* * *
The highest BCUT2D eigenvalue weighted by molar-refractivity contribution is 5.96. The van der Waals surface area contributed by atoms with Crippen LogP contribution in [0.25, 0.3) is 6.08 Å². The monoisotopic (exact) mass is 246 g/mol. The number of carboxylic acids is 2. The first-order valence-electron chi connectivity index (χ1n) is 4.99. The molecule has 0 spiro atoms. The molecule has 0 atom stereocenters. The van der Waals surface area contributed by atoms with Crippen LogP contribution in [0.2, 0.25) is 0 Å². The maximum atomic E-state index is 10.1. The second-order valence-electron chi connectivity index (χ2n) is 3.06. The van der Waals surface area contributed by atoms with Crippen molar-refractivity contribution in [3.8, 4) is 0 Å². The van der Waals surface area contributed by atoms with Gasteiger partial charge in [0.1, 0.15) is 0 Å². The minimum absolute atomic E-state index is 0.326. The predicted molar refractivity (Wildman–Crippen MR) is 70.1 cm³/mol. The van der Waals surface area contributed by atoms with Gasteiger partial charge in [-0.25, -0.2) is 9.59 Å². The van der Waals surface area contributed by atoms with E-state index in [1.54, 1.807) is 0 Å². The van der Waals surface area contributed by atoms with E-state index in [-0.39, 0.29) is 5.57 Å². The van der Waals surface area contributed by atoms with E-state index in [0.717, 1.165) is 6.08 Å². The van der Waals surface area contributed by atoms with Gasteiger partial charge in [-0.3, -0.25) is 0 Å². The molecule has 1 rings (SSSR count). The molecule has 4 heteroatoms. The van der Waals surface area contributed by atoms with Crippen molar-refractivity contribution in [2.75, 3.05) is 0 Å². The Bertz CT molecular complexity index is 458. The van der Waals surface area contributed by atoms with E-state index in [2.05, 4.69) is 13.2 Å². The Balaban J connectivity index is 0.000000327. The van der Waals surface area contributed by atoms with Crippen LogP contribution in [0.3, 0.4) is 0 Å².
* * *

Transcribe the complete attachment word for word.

The highest BCUT2D eigenvalue weighted by molar-refractivity contribution is 5.96. The van der Waals surface area contributed by atoms with Crippen LogP contribution in [0.25, 0.3) is 6.08 Å². The monoisotopic (exact) mass is 246 g/mol. The number of carboxylic acids is 2. The first-order valence-electron chi connectivity index (χ1n) is 4.99. The molecule has 0 spiro atoms. The molecule has 0 atom stereocenters. The van der Waals surface area contributed by atoms with Crippen LogP contribution in [0.2, 0.25) is 0 Å². The maximum atomic E-state index is 10.1. The second-order valence-electron chi connectivity index (χ2n) is 3.06. The van der Waals surface area contributed by atoms with Crippen molar-refractivity contribution in [3.8, 4) is 0 Å². The van der Waals surface area contributed by atoms with Gasteiger partial charge in [0.1, 0.15) is 0 Å². The minimum absolute atomic E-state index is 0.326. The predicted molar refractivity (Wildman–Crippen MR) is 70.1 cm³/mol. The van der Waals surface area contributed by atoms with Gasteiger partial charge in [-0.25, -0.2) is 9.59 Å². The van der Waals surface area contributed by atoms with E-state index in [1.54, 1.807) is 0 Å². The van der Waals surface area contributed by atoms with E-state index in [-0.39, 0.29) is 5.57 Å². The van der Waals surface area contributed by atoms with E-state index in [0.717, 1.165) is 6.08 Å². The van der Waals surface area contributed by atoms with Gasteiger partial charge in [-0.3, -0.25) is 0 Å². The molecule has 1 rings (SSSR count). The molecule has 4 heteroatoms. The van der Waals surface area contributed by atoms with Crippen molar-refractivity contribution in [2.75, 3.05) is 0 Å². The Bertz CT molecular complexity index is 458. The van der Waals surface area contributed by atoms with E-state index in [2.05, 4.69) is 13.2 Å². The Balaban J connectivity index is 0.000000327. The van der Waals surface area contributed by atoms with Crippen LogP contribution in [0.3, 0.4) is 0 Å².